On the other hand, the creation of a maritime regime involves the continuing development of mutually acceptable norms, principles, policies and decision-making process dealing with the various facets of ocean management of the country's numerous waterways to include the ocean. The process normally proceeds from a clear-cut identification of individual responsibilities and corresponding accountabilities of all the major players in the maritime industry. Thereafter, a framework for the seamless coorperation in the areas of safety, security and environmental protection must be clearly established. Possible areas for developing more maritime regimes are the following:

a. Enforcement regime on security.

b. Search and rescue and disaster response regime.

c. Safety management regime.

d. Regime on environmental protection.

e. Law enforcement regime.

The task of maritime regime building will necessarily involve closer coordination and cooperation with the other government agencies which exercise similar jurisdiction or oversight functions. The theory or approach to accomplish this undertaking is to create a confusion-avoidance scheme where participating agencies are knowledgeable about their respective spheres of responsibilities. The objective is to remove "gray areas" in the agencies' relation to other entities. The current situation therefore presents a big challenge not only for the PCG but for the entire government bureaucracy which is characterized by overlapping functions and duplication of efforts.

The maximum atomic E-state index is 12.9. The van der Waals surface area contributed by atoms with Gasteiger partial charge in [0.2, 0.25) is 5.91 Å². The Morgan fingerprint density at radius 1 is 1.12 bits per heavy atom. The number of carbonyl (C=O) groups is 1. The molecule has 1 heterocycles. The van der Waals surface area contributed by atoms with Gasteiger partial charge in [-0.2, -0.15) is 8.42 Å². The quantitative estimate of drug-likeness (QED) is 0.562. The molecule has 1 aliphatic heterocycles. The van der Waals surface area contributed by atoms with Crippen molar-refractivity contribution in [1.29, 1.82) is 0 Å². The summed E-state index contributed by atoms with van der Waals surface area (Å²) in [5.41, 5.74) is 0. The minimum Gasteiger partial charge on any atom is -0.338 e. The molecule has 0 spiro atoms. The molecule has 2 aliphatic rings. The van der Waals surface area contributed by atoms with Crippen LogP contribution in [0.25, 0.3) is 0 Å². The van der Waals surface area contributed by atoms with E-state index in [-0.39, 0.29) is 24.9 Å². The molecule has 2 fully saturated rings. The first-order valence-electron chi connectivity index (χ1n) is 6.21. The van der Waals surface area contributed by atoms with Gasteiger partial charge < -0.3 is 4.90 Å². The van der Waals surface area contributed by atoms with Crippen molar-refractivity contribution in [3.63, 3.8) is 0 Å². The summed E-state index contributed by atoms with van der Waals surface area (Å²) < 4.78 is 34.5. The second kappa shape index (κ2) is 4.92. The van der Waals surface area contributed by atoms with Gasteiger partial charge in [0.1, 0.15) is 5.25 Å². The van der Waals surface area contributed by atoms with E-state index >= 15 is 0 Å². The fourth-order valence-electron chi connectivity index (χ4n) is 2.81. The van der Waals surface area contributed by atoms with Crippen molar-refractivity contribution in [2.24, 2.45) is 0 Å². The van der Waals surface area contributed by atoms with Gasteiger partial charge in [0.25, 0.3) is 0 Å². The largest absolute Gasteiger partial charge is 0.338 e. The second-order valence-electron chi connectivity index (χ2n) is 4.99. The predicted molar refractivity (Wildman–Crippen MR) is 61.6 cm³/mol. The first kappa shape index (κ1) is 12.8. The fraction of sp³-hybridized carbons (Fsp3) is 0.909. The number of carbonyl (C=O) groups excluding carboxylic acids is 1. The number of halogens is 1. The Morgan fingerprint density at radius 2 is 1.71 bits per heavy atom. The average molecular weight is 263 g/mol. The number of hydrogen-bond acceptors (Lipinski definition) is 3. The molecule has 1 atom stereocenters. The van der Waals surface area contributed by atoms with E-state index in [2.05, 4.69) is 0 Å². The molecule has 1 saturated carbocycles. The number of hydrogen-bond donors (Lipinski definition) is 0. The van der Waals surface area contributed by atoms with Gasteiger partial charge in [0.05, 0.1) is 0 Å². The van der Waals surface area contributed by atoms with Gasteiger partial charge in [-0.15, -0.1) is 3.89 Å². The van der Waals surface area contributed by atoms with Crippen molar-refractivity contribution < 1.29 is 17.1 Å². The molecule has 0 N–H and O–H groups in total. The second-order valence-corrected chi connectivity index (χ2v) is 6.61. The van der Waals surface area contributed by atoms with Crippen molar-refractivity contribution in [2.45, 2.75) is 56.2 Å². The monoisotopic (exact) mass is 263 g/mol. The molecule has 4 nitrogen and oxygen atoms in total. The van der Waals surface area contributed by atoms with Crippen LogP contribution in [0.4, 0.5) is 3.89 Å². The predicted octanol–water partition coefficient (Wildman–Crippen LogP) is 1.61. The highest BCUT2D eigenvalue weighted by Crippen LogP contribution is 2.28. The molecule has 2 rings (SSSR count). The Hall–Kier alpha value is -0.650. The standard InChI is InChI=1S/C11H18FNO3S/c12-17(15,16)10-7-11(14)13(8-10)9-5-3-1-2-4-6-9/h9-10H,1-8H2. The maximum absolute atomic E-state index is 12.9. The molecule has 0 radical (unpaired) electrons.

The continuing development of an effective maritime regime must evolve from a re-evaluation of the present structure and organization of the carious agencies of government with particular interest in the maritime industry to determine their efficacy, usefulness and logical existance. As a member of the maritime cluster, it is imperative for the PCG to have its law fully supported by a comprehensive IRR so that it can contribute to the regime creation with a sense of credibility and permanence. In the process of active anticipation, the PCG continues to harness its capacity and confidence to assure not only the legislators but more so the general public that it deserves greater recognition for its role as the country's premier maritime guardian.